Review: 'Miles Ahead'

Truth, Fiction Blend Harmoniously in this Don Cheadle-directed bio-fic-pic.
CHEADLE'S BREW: Don Cheadle stars and makes his directorial debut in fictionalized biopic, 'Miles Ahead.'

Unleashed from directors reigning them in, actors often go nuts when making their directorial debut. With Miles Ahead, Don Cheadle uses his first turn in the director's chair to craft an indie film full of whiplash flashbacks and playful, expressionistic storytelling.

Cheadle's approach might have been called Miles Davis, Private Eye. In the fictional storyline, Cheadle plays Davis playing the part of defective detective. On various powders and in various alleys, Davis seeks a stolen reel of tape containing his first recording in five years. The artist's quarry is a thuggish record exec named Harper Hamilton (Michael Stuhlbarg); accompanying Davis during this quest through the night is the scruffy, self-described Rolling Stone reporter Dave Brill (Ewan McGregor). Haunting Davis, much in the way Julie London's spirit stalked Tom Ewell in The Girl Can't Help It, is Davis' first wife Francis (Emayatzy Corinealdi). Francis is a dancer who gave up her career for Davis; it's a ripe showbiz movie part, and Corinealdi can't do much with it, despite a fine, slow gaze and muscles that would have pleased Praxiteles himself.

I enjoyed it. At the same time, I'd equally enjoy hearing some well-informed jazz fancier thundering against Miles Ahead as a typical Hollywood ripoff that framed Miles as the hero of a 48 Hours knockoff—complete with shootouts and car chases.

The movie wears its fictional side proudly. In one scene, Davis sports a hashtag on the back of his coat during a concert scene in a deliberate, Brechtian anachronism. And a framing device shows us that all this chasing and brawling is but Davis' fantasy during a thorny interview.

Over the years, Cheadle has demonstrated his range in a variety of films—from Hotel Rwanda to Ocean's Eleven. It's admirable that he used some of his Iron Man money to do something that should have been done decades ago. Even in this easy-to-digest form, it's still very low-budget, with many scenes set inside Davis' cave-sized New York loft.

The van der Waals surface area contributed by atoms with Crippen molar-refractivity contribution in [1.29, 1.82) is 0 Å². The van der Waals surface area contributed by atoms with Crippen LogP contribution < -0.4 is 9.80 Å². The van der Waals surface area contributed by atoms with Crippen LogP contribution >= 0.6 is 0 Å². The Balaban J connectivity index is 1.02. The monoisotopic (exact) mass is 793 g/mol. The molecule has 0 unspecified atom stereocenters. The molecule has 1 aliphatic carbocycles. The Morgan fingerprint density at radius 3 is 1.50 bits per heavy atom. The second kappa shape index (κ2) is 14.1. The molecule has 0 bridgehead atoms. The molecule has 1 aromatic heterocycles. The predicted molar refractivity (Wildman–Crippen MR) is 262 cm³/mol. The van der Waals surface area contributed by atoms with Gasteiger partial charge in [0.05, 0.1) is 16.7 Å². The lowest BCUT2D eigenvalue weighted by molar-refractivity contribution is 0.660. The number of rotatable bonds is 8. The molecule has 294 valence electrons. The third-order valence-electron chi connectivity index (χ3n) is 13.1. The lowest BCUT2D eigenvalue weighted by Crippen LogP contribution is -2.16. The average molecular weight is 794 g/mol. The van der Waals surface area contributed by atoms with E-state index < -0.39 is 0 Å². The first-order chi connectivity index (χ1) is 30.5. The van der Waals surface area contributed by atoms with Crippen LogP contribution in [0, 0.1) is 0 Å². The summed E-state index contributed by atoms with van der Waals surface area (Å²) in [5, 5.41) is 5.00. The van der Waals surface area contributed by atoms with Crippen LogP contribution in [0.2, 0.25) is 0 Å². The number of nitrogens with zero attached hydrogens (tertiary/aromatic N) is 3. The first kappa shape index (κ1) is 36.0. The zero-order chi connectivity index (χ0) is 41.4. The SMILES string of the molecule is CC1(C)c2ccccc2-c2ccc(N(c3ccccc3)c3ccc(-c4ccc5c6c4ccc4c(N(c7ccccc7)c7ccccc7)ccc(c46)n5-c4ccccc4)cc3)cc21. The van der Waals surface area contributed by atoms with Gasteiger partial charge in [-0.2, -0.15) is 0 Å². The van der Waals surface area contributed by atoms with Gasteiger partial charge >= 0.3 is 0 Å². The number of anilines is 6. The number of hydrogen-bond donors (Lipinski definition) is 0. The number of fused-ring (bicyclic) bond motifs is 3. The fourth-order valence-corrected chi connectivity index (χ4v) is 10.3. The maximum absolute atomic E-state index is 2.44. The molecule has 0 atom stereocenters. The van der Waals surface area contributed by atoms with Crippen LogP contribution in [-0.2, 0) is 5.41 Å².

It's worth the compromises to see Cheadle playing this titan of 'social music,' to witness the actor at his meanest and bleakest since he played the psycho Mouse in Devil In A Blue Dress, a picture he stole from its star, Denzel Washington. If the script of this crowd-pleasing movie is facile, Cheadle is uncompromising and forbidding, showing how Davis functioned with an iron mask of indifference that was bolted on him by white racism. He confronts outsiders with a dangerous whisper, and he's prone to flashbacks of mistreatment. This includes the story of how Davis was clobbered and booked by the racist NYPD for reckless eyeballing.

Part of this fast, thin movie is the idea that Davis has been artistically mute for five years. Yet everyone in New York knows Miles Davis—he stops traffic. A witty scene goes on at a dealer's room at the dorms at Columbia University. Trying to get a discount on a quarter ounce of cocaine, Dave reasons with the dealer that he owes Miles for all the times the dealer and his girlfriend made love to Miles's music. They ask the dealers' girlfriend, obviously unclad under the blankets on the dorm's bed. She nods. She doesn't know the title, but she sings a snippet of 'So What,' smiling.

That moment sticks out, because it sums up how the world of Davis' music was out of this world. The ordinary major motion picture biography would tell us how that song was written, or would try to define what the song had to say—thus endorsing Miles' noble refusal to get into a greatest-hits casket. One definition of Miles Davis is as an exasperated person, impatient with fools, who wanted to be left alone.

The movie may be nonsense, but there's nothing nonsensical about Cheadle's rendition of Davis: wearing sunglasses after dark, drawing quick and punching quicker. He's a loper, too, walking stiffly even before he is shot during an exchange of gunfire. What a world, eh? It turns out that one of the hippest men who ever lived was in dire need of a hip replacement.

Miles Ahead
R; 100 Min.
Camera 12, San Jose

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